This winter has been very kind to the chukars. My last two chukar hunts on Jan. 21st and 23rd showed much promising news. The hunts were in different area and different weather conditions.
The first hunt was on the Snake river canyons and was a cold, snowy and foggy day. From the time we got out of the truck until our arrival back at the truck we were into chukar. Of course most were wild but it was promising anyway.
As we moved up the mountain we were continually seeing tracks where birds were running uphill. Quite often I would here birds flushing as the dogs tried to get them to hold but usually didn’t even see the birds.
At one point I saw a covey land on the mountain and Grady was heading that way. I tried to video him as I hoped he would slam onto point. That’s something you don’t get to see often while chukar hunting due to the topography. Well, it didn’t work here either and when I hiked over and followed the bird tracks I could see that they had ran up the hill about three hundred yards and then flushed. They must have ran pretty fast because if you watch the video closely you’ll see them fly across the screen.
From the time that I saw them land until they flew couldn’t have been more than three minutes. These educated birds knew how to escape danger and that is why hunters are responsible for only 8% of chukar mortalities. For the most part of the day we were in the fog and seeing tracks and hearing birds flushing was our only indication that birds were even there. But once in a while the Alpha would buzz and I followed it’s direction to a couple of pointing dogs.
It called for some fast shooting before the birds got out of sight, something I’m not good at. Most of the time the birds flushed without any lead chasing them.
Sometimes the rewards were a bird in hand. But that was usually when the fog had lifted some.
Hunt number two was down in the Owyhee’s on a cold, calm and blue sky day. Much different than our hunt two days earlier. It was hard to leave Jake behind but I decided to hunt Grady alone and give Jake’s bones a rest. As we started the hunt the area was thick with frost from the morning fog which had now melted away. It was quite a while before we found our first covey of chukar. The Medusa grass was super thick as we left the rig and over the years I have found that chukars avoid it.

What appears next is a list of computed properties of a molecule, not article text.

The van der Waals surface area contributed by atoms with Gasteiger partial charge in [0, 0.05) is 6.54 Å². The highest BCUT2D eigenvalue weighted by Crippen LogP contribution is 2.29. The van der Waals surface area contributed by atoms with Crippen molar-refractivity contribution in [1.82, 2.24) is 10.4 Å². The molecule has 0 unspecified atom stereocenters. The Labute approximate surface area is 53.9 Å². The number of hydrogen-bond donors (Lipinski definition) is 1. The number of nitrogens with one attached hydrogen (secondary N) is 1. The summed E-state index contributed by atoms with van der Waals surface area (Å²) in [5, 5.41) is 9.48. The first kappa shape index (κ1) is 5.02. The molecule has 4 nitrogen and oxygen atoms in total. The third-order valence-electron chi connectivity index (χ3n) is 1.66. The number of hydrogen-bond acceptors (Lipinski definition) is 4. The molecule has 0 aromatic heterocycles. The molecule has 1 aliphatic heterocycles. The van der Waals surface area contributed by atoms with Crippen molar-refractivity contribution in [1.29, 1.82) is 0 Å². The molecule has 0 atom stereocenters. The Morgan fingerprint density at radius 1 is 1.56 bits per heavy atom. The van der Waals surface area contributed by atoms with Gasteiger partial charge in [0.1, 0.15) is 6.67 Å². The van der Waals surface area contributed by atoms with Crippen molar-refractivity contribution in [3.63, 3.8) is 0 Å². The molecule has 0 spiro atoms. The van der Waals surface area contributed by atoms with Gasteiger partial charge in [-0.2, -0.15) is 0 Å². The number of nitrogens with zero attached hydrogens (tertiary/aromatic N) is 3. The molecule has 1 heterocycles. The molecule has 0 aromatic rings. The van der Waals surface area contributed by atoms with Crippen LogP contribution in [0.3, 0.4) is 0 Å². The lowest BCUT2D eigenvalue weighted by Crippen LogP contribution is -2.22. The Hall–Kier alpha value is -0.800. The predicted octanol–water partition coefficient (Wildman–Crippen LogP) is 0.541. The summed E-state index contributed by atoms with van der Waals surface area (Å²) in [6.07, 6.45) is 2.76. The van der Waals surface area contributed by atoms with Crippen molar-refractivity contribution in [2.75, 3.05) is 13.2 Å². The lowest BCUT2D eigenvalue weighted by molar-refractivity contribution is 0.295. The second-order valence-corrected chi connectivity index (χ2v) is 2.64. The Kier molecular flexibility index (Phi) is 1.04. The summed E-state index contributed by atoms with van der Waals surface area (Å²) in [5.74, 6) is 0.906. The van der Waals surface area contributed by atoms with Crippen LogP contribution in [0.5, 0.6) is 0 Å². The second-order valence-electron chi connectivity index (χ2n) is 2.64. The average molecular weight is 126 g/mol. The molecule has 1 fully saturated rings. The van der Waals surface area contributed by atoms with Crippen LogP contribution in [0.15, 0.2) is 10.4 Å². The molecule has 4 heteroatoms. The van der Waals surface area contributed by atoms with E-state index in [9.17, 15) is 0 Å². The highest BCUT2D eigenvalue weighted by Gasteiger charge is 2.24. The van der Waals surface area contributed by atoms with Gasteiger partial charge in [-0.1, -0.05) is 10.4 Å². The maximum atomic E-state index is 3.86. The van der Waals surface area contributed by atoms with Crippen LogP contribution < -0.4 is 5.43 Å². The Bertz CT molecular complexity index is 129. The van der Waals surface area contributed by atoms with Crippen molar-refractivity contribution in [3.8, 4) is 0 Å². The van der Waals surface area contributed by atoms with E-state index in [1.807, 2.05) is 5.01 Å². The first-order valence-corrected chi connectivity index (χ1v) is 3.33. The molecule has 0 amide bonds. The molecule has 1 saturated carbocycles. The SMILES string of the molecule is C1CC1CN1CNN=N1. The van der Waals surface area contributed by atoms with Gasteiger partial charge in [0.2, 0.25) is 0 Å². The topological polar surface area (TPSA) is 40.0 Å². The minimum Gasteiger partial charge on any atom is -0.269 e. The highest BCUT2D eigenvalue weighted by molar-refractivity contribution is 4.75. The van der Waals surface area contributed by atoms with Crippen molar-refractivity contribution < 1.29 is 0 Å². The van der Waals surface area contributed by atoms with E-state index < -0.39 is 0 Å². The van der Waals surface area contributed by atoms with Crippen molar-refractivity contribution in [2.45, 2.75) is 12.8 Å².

It wasn’t long after leaving the Medusa that I started to see droppings and soon had my first point.
It was the biggest covey of the day and numbered around forty birds. As usual the birds flew down hill but fled in different directions. It looked like a good opportunity to pick up some singles or small groups, so we went in the direction of some of the birds and got some pretty good action. As the day continued on it produced some great dog work with several new covey’s of birds along the way.
Along with the great dog work I surprised myself once in a while with a good shot followed by some fun retrieves to watch. Grady is only dog I have had that wants to put the bird in my hand. All my other dogs were fine just to drop the bird at my feet. I have always been fine with that also and was happy to bend over and pick the bird up. Usually that’s the least we can do as hunters after a dog has carried that bird straight up hill to us.
This hunt was over 100 miles as the crow flies from my hunt two days earlier. I saw equally as many chukars and they were just as educated. There is very little chance of me or other hunters exterminating them. With only a week left in the season these birds will be pairing up in the coming months and getting ready for Spring nesting. Hopefully Spring nesting and rearing conditions will be optimum for a great production of chukars to chase next Fall. My last two hunts show that there is plenty of potential for a good year with the number of birds that survived the winter. Meanwhile I’ll keep on following my boys and let them show me how it’s done.
Happy hunting for the rest of the season.